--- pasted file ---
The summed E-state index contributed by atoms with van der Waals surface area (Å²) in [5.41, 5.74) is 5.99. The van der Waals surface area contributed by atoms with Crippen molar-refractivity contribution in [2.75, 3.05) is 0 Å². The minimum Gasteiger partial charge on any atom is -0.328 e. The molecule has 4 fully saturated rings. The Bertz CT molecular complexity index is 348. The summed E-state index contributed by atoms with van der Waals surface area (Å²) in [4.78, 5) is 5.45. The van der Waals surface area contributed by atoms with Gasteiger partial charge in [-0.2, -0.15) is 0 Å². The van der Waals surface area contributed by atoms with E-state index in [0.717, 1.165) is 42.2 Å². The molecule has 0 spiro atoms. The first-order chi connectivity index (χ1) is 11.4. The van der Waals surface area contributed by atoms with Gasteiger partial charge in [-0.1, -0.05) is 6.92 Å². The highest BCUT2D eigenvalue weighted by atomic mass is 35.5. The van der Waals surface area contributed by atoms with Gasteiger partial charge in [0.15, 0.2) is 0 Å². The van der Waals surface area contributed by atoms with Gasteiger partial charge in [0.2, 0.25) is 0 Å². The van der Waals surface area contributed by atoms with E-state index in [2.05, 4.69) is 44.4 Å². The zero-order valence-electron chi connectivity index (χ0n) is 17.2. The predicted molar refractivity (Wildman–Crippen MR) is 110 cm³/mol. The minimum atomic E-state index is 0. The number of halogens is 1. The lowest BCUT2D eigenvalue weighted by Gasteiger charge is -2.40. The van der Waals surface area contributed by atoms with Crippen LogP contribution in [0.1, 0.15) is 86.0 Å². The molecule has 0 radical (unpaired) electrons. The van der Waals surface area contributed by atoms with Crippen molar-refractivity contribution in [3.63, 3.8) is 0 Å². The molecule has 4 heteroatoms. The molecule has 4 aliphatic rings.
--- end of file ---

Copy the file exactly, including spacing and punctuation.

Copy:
The summed E-state index contributed by atoms with van der Waals surface area (Å²) in [5.41, 5.74) is 5.99. The van der Waals surface area contributed by atoms with Crippen molar-refractivity contribution in [2.75, 3.05) is 0 Å². The minimum Gasteiger partial charge on any atom is -0.328 e. The molecule has 4 fully saturated rings. The Bertz CT molecular complexity index is 348. The summed E-state index contributed by atoms with van der Waals surface area (Å²) in [4.78, 5) is 5.45. The van der Waals surface area contributed by atoms with Gasteiger partial charge in [-0.2, -0.15) is 0 Å². The van der Waals surface area contributed by atoms with E-state index in [0.717, 1.165) is 42.2 Å². The molecule has 0 spiro atoms. The first-order chi connectivity index (χ1) is 11.4. The van der Waals surface area contributed by atoms with Gasteiger partial charge in [-0.1, -0.05) is 6.92 Å². The highest BCUT2D eigenvalue weighted by atomic mass is 35.5. The van der Waals surface area contributed by atoms with Gasteiger partial charge in [0.15, 0.2) is 0 Å². The van der Waals surface area contributed by atoms with Gasteiger partial charge in [0.2, 0.25) is 0 Å². The van der Waals surface area contributed by atoms with E-state index in [2.05, 4.69) is 44.4 Å². The zero-order valence-electron chi connectivity index (χ0n) is 17.2. The predicted molar refractivity (Wildman–Crippen MR) is 110 cm³/mol. The minimum atomic E-state index is 0. The number of halogens is 1. The lowest BCUT2D eigenvalue weighted by Gasteiger charge is -2.40. The van der Waals surface area contributed by atoms with Crippen LogP contribution in [0.1, 0.15) is 86.0 Å². The molecule has 0 radical (unpaired) electrons. The van der Waals surface area contributed by atoms with Crippen molar-refractivity contribution in [3.63, 3.8) is 0 Å². The molecule has 4 heteroatoms. The molecule has 4 aliphatic rings.